The presence along the trail of masses of “napier grass” used as forage for cattle (and lately as a biofuel) also caused me to be on the lookout for dung, but Mang Godie told me cattle no longer inhabited this part of the island. As I think back on it, the only cows I saw on the island were in a herd grazing close by the airport.

After carefully crossing a rushing brook called Subang Mayor (or Big Brook) on a puny log the width of a grown man’s leg, we came across a hillside dotted with “ironwood” trees. As the name implies, the trees are as tough as iron. Locals cut down the trees using saws. Hacking at the ironwood trees with iron bolos only results in blunted bolo blades. The guard rails at Kubo are made from ironwood.

A surprise was discovering “pitcher plants” grew on the slopes of Mt. Lunes Santo. I knew these carnivorous insect eaters grew in other parts of the Philippines such as mainland Palawan and in Mindanao, but discovering them on the slopes of this mountain was a surprise.  

As we neared the seashore, Mang Godie pointed out another surprise to me. It was a queer tree whose entire bark was colored blood red. Called kulam (pronounced “kooh-lum”) by the locals, the tree only grows near the sea. There are no local superstitions associated with the tree, Mang Godie said.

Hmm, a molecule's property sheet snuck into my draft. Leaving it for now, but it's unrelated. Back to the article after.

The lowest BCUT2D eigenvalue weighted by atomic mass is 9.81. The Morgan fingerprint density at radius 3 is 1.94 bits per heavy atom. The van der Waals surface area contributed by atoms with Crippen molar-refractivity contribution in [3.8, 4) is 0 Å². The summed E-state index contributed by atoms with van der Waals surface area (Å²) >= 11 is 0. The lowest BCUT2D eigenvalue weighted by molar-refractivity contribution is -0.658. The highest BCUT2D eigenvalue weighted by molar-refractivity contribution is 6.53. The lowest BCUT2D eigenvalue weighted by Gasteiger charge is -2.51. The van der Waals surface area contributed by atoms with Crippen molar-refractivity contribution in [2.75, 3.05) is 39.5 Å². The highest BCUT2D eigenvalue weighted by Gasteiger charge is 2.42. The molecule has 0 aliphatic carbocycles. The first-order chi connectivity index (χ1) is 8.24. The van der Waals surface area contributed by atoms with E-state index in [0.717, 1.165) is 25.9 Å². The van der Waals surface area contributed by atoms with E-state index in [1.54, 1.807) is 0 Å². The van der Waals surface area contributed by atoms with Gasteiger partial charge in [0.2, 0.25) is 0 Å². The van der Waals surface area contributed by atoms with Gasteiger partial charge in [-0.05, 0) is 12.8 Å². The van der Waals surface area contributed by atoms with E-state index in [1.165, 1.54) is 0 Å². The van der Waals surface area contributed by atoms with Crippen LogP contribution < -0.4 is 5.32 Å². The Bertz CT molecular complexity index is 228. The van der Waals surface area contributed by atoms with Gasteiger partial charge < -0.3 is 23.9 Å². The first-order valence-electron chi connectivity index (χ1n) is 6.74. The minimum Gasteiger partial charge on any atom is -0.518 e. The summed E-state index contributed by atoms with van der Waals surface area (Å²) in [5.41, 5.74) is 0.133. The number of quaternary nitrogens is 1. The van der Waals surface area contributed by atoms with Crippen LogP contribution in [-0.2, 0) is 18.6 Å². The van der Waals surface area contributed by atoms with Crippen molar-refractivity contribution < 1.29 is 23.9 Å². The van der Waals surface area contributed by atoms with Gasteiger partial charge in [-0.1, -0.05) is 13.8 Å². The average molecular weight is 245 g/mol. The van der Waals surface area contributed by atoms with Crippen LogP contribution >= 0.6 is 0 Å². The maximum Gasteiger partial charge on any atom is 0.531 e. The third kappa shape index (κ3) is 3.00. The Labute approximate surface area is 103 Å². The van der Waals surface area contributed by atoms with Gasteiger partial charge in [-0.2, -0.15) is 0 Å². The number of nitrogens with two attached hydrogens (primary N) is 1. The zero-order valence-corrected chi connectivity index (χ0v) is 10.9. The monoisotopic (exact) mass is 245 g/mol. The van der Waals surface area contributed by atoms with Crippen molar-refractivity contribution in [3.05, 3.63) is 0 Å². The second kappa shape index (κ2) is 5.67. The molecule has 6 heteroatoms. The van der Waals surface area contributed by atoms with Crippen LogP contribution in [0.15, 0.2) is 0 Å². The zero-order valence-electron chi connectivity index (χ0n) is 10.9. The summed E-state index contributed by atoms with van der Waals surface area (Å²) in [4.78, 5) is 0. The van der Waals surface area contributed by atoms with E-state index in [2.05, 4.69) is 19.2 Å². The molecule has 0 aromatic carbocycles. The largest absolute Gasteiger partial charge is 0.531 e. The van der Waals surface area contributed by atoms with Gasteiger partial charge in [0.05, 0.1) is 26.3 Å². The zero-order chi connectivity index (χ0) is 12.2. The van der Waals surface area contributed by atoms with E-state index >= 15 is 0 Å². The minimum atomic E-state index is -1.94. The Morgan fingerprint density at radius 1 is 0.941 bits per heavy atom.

As we boarded the banca that took us from the landing to Kubo, Mang Godie pointed at what appeared to be wooden tips rising from the shoreline. These, he said, were the roots of young mangrove trees that grow upwards instead of downwards. Much of the shoreline flanking the Kubo has been overrun by mangrove forests, and I’d see that for myself first hand on the morrow.

Kubo sa Dagat
But for now, it was time to get personally acquainted with the Kubo. My first impression of this hotel in the middle of the Malbato Bay—the only one of its kind in the area—was one of toughness: it had withstood time, tide and tourists, and that was an achievement. I’d be safe here and so would my valuables. That was a correct estimate.

The white paint on the beams supporting the roof had all but been brushed off by the wind. The sturdy natok floor planks, the ironwood guard rails and the acacia dining tables had that melancholy patina associated with ancestral homes. Since the resort opened back in 1997, its robust condition was remarkable despite it constantly being battered by wind, rain, sun and sea salt.

After checking into my “veranda suite” as the sole occupant of a room named “Dolphin” with seven empty beds, I checked out the facilities. Apart from my suite (the largest), there are five others, most of which have one double and one single bed.